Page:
A couple weeks ago I needed to pick up a prescription refill, so I drove myself to the drug store. This was the single most freeing event I’ve had since becoming paralyzed. For the first time in nearly two years, I didn’t have to ask someone to do my boring chores. For the first time in nearly two years, I didn’t have to wait until someone wasn’t busy. For the first time in nearly two years, I went somewhere BY MYSELF.
I don’t think I realized quite how much I missed my old self until I could drive again. I used to love driving! I loved making last minute plans or meeting up with friends for lunch. If I needed to go shopping or pick something up, I could just drive myself to get it. I’ve missed that freedom.
Getting hand controls installed in my car was the final piece of the puzzle. I’m still working on getting my chair in and out of my car and some other logistics, but that will come with time. It’s taken longer than I’d hoped, but I’m finally feeling like myself again.
Prior to the collision, I would silently judge when moms referred to their child’s age in months. If they’re less than a year old- I get it. 1-2 years? A stretch. Once they reach 2, it’s just plain unnecessary.
Prior to the collision, I didn’t realize how significant a month can be. In a baby’s life, so much change happens in such a short time. A month can mean learning to eat, sitting up, talking. That’s how my months have been since paralysis- every month a milestone. I’m getting to the point where marking time in months seems superfluous, but every month is still so significant! So, here’s how month 13 and 14 went.
I don’t think I’ve stopped moving in the last 2 months. This summer has been dedicated to travel and figuring it all out. Let me tell you- it’s been a lot of trial and error! Speaking clearly and intentionally has never been a strong suit of mine, but I think I’m starting to learn the lingo.
I spent just under a week in Washington DC over the 1 year anniversary of the collision. I survived my first solo flight as a wheelchair user, and was able to navigate a 5 night hotel stay (albeit with lots of hurdles). It was great to just hang out with Sarah and spend time with a lot of my teammates- most of them I had not seen since our last ride together. They are some of the most genuine people I’ve met and I don’t know how I ever lived without knowing them. When my wheelchair broke, they stepped up to fix it. When my bed was too high, they took the frame off. It was great to have that constant supply of laughter and support. My teammates are what I’m not and everything I need. Alright, that’s enough of that…
We were also able to meet up with Anne’s parents and share lunch with them!
A few weeks after heading back home, I was able to go kayaking, which was much easier than I thought it would be! I’m anxious to go more next summer. I had outriggers on since it was pretty windy out, but other than that it wasn’t super adapted. I loveeeee finding things to do that don’t need to be modified for me! I had a lot of fun!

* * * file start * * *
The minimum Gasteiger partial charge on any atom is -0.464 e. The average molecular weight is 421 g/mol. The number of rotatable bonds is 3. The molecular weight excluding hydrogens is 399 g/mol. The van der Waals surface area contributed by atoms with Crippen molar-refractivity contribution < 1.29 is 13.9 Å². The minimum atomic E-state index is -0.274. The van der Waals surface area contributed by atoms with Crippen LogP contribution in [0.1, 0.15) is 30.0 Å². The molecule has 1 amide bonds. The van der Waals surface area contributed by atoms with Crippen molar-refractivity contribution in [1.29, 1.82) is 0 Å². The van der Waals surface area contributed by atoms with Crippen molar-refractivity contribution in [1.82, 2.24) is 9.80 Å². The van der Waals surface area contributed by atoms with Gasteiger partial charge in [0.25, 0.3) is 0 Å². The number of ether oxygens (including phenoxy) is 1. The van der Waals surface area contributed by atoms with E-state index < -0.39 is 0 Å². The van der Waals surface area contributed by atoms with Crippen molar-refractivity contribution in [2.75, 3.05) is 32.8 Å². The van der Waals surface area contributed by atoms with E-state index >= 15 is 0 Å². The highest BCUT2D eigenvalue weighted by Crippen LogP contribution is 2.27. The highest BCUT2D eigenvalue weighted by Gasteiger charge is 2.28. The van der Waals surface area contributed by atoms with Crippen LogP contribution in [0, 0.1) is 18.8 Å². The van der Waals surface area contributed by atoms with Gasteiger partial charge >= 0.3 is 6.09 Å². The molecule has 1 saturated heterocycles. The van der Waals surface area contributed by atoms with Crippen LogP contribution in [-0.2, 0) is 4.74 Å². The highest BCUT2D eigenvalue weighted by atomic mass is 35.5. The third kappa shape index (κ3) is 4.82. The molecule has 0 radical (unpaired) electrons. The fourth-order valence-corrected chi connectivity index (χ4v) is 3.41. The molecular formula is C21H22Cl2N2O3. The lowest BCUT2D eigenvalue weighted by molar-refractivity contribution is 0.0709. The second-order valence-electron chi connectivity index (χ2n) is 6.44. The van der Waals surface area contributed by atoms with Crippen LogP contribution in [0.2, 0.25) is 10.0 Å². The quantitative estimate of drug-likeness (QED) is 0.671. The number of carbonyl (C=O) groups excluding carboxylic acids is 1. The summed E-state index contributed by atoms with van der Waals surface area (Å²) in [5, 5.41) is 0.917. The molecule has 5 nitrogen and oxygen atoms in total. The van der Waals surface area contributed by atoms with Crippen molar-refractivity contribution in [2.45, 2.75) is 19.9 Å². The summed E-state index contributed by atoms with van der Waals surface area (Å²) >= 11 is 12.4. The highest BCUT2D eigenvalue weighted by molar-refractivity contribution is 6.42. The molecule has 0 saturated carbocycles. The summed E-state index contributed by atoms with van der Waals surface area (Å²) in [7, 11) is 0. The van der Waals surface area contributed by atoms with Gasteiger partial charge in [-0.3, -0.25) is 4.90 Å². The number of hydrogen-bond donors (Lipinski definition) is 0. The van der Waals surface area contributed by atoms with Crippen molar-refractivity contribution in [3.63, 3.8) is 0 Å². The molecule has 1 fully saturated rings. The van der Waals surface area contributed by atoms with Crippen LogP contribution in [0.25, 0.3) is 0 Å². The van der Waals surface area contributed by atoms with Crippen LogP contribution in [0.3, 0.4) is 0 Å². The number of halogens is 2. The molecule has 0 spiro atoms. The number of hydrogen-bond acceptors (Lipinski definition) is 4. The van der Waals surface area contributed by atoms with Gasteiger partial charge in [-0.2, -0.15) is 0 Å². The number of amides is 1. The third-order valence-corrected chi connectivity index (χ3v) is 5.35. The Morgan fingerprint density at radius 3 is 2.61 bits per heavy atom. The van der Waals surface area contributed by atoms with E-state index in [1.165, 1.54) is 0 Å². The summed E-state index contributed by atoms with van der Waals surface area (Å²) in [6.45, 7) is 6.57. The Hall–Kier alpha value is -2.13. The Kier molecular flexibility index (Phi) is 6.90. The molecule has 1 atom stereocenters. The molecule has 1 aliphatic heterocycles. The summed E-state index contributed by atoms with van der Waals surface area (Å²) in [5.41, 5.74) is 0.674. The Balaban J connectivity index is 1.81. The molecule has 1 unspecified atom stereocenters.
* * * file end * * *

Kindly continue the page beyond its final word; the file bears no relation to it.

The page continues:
One of my best friends from college had asked me to be a bridesmaid in her wedding, so we had a week of fun! I love weddings! Everyone was so great and super helpful. Most of the activities were outside, so I feel like I squeezed a good workout in! It’s a miracle, but I was able to keep the floor length dress clean all night! That deserves a medal. It was great to catch up with my college friends and celebrate the bride and groom.
I closed out August with heading to Colorado for Camp Discovery! Camp Discovery is a 3 day camp for women wheelchair users focused on fitness and overall health. It also aims to foster friendships and help build confidence. I had a blast! I had never been exposed to many of the sports and activities that we were encouraged to try. I went sailing, hand cycling, rock climbing, ziplining. We were taught a hip hop dance routine by The Rollettes and had a mock biathlon. I had my hand at aerial yoga, and relaxed in the pool. It was one of the best weeks I’ve had since last summer. My favorite part about the whole experience was just being around other female wheelchair users. Prior to camp, I had met very few women that I could relate to (since the accident). Most spinal cord injuries occur in men, so women with SCIs are hard to find! I had always felt so behind from where I should be and was really struggling with that before I went to camp. It was a sigh of relief when I was at Camp Discovery and didn’t feel out of place. For the first time in the past year, I felt like I fit in. I hadn’t even realized that I felt that way until I was there. I just felt lighter. It was so nice talking to the other participants and learning tips and tricks of the trade.
When I was in Colorado, I stayed a few extra days and met up with some teammates! We went to The Lumineers concert, saw the Rockies play the Tigers, and climbed a few mountains (okay, we drove up them…).
While I love traveling and was able to figure out a lot of the logistics of doing so, I was so happy to be back in my own bed! It’s great to be back in my routine. I’ve been trying to figure out transfers without my slide board and will soon be working on driving again. I’m anxious to hit these last major milestones and start working towards bigger things. So, while marking time in months still seems so superfluous, it feels justified as I’m so much stronger than I was. A lot can change in a month. Stay tuned!